4 out of 4 stars
Even after the deluge of Woodstock 40th anniversary commemorations we've seen this year, a new box set revisiting the Rolling Stones' celebrated U.S. tour a couple of months after those three days of peace and music makes an invaluable addition to the pop music archives. "Get Yer Ya-Ya's Out!: The Rolling Stones in Concert," being released today, starts with the original 1970 live album, which has long stood as one of the great documents of one of rock's cornerstone bands in absolute peak form.
That album, culled from two shows at Thanksgiving at New York's Madison Square Garden, is supplemented in this four-disc package by a second disc comprising five tracks not included on the original set. A third CD captures the rest of the evening's stirring opening sets by B.B. King and Ike and Tina Turner. The fourth disc contains film footage from the Stones' tour shot by acclaimed documentarians Albert and David Maysles (whose 1964 footage of the Beatles' first U.S. tour provided the inspiration for "A Hard Day's Night") for what would become the 1970 film "Gimme Shelter."
There's also a "super deluxe" set that includes the three music discs on vinyl as well as CD.
By the time of the Garden shows, guitarist Mick Taylor had replaced Brian Jones, who'd been fired a few months earlier and then died under mysterious circumstances. In November, "Let It Bleed" was just being released, so the heart of the Stones' set list was the material drawn from that album and its 1968 predecessor, "Beggars Banquet." (Yes, Virginia, once upon a time, the Greatest Rock 'n' Roll Band in the World was more interested in its newest songs than its classics.)
In fact, the big nods to the past were their versions of songs by a couple of their R&B and blues heroes: Chuck Berry's "Carol" and "Little Queenie" and Robert Johnson's "Love in Vain." The bonus disc and the DVD capture a couple more: Robert Wilkins' "Prodigal Son" and Fred McDowell and the Rev. Gary Davis' "You Gotta Move," which Mick Jagger and Keith Richards play as a virtual unplugged duo, Jagger sinuously singing while Richards applies a wicked slide to his old-school resonator guitar.
The Stones at this stage were still bona fide bad boys of rock -- these shows took place less than two weeks before their appearance at the Altamont Motor Speedway, which would torpedo the hippie euphoria from Woodstock in August when Hells Angels hired by the Stones to provide security killed a fan.
Back-to-back renditions of "Midnight Rambler" and "Sympathy for the Devil" play out like the modern-day equivalent of the fabled midnight deal in which bluesman Johnson surrendered his soul for the ability to play and sing like nothing human.
The sound is sterling, Richards' guitar soaring effortlessly over the nimble rhythm section work by bassist Bill Wyman and drummer Charlie Watts. As dramatic as are the cornerstone numbers, which also include "Honky Tonk Women" and "Street Fighting Man," I still argue that the Stones never sounded more exhilarating than in the Berry-inspired "Live With Me."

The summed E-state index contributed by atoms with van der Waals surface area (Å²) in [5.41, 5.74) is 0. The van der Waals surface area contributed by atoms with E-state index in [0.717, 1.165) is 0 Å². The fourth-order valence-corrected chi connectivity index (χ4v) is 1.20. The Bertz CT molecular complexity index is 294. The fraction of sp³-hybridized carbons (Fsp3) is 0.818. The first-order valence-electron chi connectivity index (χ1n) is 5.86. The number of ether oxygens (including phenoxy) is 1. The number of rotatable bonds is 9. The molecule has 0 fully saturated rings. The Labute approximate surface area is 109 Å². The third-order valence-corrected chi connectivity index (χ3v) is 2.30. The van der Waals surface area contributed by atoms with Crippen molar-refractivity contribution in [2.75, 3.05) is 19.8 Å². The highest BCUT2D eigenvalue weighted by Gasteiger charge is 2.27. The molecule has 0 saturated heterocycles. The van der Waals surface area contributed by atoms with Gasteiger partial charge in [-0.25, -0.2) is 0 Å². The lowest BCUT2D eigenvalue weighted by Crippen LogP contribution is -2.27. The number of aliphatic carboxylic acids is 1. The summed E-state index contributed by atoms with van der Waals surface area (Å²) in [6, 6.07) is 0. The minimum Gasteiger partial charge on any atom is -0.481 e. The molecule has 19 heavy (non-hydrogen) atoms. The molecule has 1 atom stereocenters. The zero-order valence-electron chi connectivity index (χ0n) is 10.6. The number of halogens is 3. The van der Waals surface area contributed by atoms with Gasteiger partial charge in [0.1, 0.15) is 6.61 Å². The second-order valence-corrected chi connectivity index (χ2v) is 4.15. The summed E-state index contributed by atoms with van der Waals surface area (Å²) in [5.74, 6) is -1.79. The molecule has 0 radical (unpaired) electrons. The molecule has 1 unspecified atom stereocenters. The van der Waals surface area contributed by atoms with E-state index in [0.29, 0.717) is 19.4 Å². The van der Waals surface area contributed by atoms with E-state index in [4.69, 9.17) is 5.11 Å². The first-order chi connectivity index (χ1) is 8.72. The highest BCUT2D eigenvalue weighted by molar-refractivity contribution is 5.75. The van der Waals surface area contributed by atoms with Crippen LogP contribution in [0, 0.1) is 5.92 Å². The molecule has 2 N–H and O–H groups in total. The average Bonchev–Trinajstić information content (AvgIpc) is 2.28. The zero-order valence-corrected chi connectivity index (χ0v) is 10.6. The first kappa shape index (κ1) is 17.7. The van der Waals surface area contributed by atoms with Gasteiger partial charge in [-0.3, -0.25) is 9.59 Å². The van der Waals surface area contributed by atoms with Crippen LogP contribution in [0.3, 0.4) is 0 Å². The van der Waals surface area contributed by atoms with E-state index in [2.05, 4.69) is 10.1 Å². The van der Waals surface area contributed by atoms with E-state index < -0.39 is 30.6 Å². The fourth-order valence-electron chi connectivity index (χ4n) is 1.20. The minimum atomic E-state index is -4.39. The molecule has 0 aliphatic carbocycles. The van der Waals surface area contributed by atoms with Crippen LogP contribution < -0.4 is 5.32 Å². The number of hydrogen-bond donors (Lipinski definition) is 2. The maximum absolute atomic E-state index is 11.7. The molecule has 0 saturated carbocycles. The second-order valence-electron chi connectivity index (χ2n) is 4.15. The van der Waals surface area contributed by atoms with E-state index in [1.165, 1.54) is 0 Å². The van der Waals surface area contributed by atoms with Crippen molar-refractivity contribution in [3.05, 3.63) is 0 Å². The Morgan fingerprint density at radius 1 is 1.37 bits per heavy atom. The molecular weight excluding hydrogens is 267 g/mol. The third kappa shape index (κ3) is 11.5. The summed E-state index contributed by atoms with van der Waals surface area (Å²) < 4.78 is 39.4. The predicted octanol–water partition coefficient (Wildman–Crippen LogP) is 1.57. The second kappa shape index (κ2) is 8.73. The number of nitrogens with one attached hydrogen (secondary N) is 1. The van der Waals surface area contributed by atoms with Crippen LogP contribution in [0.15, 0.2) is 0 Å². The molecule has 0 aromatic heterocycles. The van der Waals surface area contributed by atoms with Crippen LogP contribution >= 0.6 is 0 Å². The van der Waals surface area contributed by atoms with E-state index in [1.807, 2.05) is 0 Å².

The Maysles' film catches Richards and Jimi Hendrix hanging out backstage, comparing notes on a Plexiglas guitar; then Janis Joplin can be spotted looking on from the side of the stage. There's also a curious separate snippet of film showing an impatient group of Stones biding their time at an airport waiting for an overdue plane along with Jerry Garcia and other members of the Grateful Dead.
The package also includes a 55-page book built around photos that Ethan Russell shot while on tour with the group. He also contributes text describing the unfolding of that tour -- noting that before showtime, New York Philharmonic conductor Leonard Bernstein was hanging out backstage with Jagger.
Sandwiched in the middle is critic Lester Bangs' Rolling Stone review of the "Ya-Ya's" album when it appeared about a year later. It's amusing to read even back in 1970 Bangs referring to worries about the future of rock music and how the form appeared to be in trouble, even though he thought the Stones sounded magnificent on the live album: "I'm beginning to think Ya-Ya's just might be the best album they ever made."
The remarkable thing is how many Stones aficionados would be willing to stand by that statement 40 years later. -- The L.A. Times Music Blog, Randy Lewis, November 3, 2009
Get Yer Ya-Ya's Out For Good: One of the greatest live rock albums of all time just got better
"GET YER YA-YA'S OUT!" - recorded in 1969 over two nights at Madison Square Garden - is the last official live document of the Rolling Stones in their swaggering Sixties prime; it's also one of the greatest live albums of all time.
Expectations were high for the band on its 1969 tour, the Stones' first in the U.S. in three years, and their first outing without guitarist Brian Jones, who had died that summer. They delivered in spades. Keith Richards and new guitarist Mick Taylor combined for angry workouts on Ya-Ya's' "Midnight Rambler" - the album's bluesy nine-minute masterpiece - and a stark, rubbery "Sympathy For The Devil." Mick Jagger and Richards pull apart Chuck Berry's "Little Queenie" into a raunchy romp, as if to prove they had fully mastered the rock form.
This three-disc remastered Ya-Ya's includes the original in all its gritty glory. Disc Two is a five-song EP from the same shows, with acoustic performances - "Prodigal Son" and "You Gotta Move" - from Richards (playing a resonator guitar) and Jagger. The third disc is an unexpected treat: blistering sets by openers B.B. King plus Ike and Tina Turner (doing an outrageously steamy take on Otis Redding's "I've Been Loving You Too Long"). And serious rock geeks will enjoy the final flourish: the original ROLLING STONE review, by Lester Bangs. -- Rolling Stone, Mark Kemp, October 29, 2009